Rod Gillis

I’m the second person on this site you accused of making a cowardly reply. It could be construed as a tendency towards cheap shots, but only if you demonstrated greater command of the subject matter.

Chaz Brooks

At any point are you going to stop talking about my character and make a proposition that can be proven or disproven? However cheap my shots might be, at least I made some objective propositions first.

Chaz Brooks

Projection? It’s what you said. “Before deciding to get into it, based on your previous posts, I wanted to gauge whether a rejoinder was worth my effort. ”

If you want to talk about the issues, then right ahead, but don’t blame me for your pompous attitudes.

Rod Gillis

More projection. In general, the more invested an interlocutor is in an issue, the more I find the responses do keep coming. Worked in your case. cheers, -Rod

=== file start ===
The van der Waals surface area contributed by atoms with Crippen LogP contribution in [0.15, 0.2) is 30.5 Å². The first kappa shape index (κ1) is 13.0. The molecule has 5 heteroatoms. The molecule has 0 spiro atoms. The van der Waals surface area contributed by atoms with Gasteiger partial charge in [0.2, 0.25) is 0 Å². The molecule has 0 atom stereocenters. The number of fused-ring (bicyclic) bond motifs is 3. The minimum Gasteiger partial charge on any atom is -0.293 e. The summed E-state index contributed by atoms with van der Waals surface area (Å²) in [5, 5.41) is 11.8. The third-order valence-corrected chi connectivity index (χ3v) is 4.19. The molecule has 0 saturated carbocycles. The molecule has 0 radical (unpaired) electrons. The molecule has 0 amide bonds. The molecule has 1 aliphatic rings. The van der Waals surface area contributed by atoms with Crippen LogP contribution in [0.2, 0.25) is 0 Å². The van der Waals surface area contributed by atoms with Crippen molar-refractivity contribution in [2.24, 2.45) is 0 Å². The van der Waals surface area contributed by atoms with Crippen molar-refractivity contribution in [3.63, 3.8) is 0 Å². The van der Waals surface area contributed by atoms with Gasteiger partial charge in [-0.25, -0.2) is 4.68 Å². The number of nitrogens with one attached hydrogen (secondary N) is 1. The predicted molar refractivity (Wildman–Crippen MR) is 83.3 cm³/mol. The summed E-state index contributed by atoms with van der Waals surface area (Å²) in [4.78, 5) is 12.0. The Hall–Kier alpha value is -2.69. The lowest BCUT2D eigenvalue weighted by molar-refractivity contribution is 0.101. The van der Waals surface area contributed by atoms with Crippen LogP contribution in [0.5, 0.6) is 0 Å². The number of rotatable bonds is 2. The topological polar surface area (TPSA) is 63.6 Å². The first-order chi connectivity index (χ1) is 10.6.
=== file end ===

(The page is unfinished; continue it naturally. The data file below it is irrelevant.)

Chaz Brooks

Karma indeed: you post as if people have to earn respectful, substantive engagement from you, and inevitably people can’t be bothered.

Rod Gillis

Projection is a lot like bad Karma, don’t you find? As we used to say in the old days, here endeth the lesson.

Chaz Brooks

You made a “dismissive” reply containing nothing to argue with whatsoever and then blamed me for dismissing you in return? You’re right. This discussion is not worth the effort.

Rod Gillis

I pointed out that there are several inaccuracies in your take on the quadrilateral. Before deciding to get into it, based on your previous posts, I wanted to gauge whether a rejoinder was worth my effort. You wrote, ” I’ll just assume you didn’t point them out because you can’t.” Now if you had asked me more nicely, like say with “Do enlighten me”, I likely may have obliged. Or, you could have replied by expanding on the sources upon which you base your claims, thus providing something to work with. I don’t know from nothing about your character, I’m just measuring my reply based on your attitudinal approach. As for attitudes, I’d suggest mine is more dismissive than pompous in this case, but hey, who can tell, its social media.